Foraging is such second nature to me, I guess I've passed it on to my children. If you've been reading this blog for a long time you might remember my secret blackberry-picking spot. We still have quarts and quarts of wild blackberries we put up in past years. I haven't found a good spot here yet. I can see some ripe berries on the roadside near here and I'm thinking of walking over to pick them, but the road is so busy it makes me nervous.

My daughter discovered berries on the juniper bushes near the pool and we have been harvesting them from the neighborhood landscape shrubs. No one else seems to be interested in those, but they are a key ingredient in many Scandinavian dishes. They are more than difficult to find in store here. I've never seen them even once, except in their fermented form: capers. Fresh berries impart a flavor as disparate from capers as cucumbers are to pickles. My daughter was thrilled to show me juniper berries and has been going to pick them daily. I plan to dry them so we can have authentic Norwegian foods all year.

Fresh juniper berries
You might think it odd that we eat such far varied cuisines as Scandinavian and Italian and Chinese. I can only explain that growing up I ate Norwegian-American food prepared by my Norwegian grandparents and my mother. That is my comfort food and the food I first learned to cook. Then, as a young adult, I went to work in Italy. That was the first time I ever lived on my own, without parents, or dorm room and cafeteria attendants, or the cook in my sorority house, so that is where I began to learn to plan menus and gather ingredients. I was tutored by my landlord, Signor Bongini, who brought me fresh eggs from his backyard chickens and herbs and vegetables from his garden. I learned to cook using the freshest ingredients and found these enabled one to create simple but delicious dishes without a great deal of preparation. When I became the mother of two Chinese children, I tried to learn to re-create the foods from their provinces so they would grow up with an appreciation for their native cuisine. As my children grow, so does my enjoyment in teaching them how to grow their own food and how to recognize the ingredients growing wild and forage for them. Wild is always healthiest, and free is always best!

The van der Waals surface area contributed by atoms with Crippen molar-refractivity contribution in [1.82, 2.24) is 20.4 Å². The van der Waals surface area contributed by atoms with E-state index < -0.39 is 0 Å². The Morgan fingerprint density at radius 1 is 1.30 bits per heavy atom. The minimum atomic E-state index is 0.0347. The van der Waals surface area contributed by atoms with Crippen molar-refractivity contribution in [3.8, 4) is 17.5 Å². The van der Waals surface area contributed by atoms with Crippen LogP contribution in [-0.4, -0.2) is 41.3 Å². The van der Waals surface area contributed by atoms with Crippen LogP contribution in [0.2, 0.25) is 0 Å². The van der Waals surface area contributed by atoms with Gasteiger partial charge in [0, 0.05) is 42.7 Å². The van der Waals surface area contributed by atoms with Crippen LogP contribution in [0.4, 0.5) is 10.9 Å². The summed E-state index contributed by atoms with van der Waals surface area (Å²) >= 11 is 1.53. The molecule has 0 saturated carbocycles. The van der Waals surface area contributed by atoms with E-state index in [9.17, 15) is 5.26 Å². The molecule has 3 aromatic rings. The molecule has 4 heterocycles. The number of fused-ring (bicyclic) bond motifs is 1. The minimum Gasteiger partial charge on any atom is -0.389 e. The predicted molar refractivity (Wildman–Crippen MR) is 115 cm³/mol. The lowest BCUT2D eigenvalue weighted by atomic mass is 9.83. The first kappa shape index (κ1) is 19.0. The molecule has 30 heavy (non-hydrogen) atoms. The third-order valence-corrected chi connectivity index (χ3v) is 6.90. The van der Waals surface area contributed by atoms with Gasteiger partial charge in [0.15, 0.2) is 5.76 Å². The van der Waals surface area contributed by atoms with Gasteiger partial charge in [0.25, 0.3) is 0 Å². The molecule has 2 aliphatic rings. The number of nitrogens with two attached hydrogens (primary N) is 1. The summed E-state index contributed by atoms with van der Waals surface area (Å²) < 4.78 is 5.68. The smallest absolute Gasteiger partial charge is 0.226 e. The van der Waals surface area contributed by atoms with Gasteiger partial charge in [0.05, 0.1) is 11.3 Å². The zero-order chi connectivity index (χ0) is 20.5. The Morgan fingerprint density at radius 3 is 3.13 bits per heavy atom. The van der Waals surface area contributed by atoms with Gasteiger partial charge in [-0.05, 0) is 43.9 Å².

I hope to continue my doll work this week so I can re-stock the eBay store, but now my sister messaged me to let me know her family will be coming to visit in a couple days, so I will need to get ready for that. At least the house still looks pretty good!

Our tomato plants are nearly as tall as I am!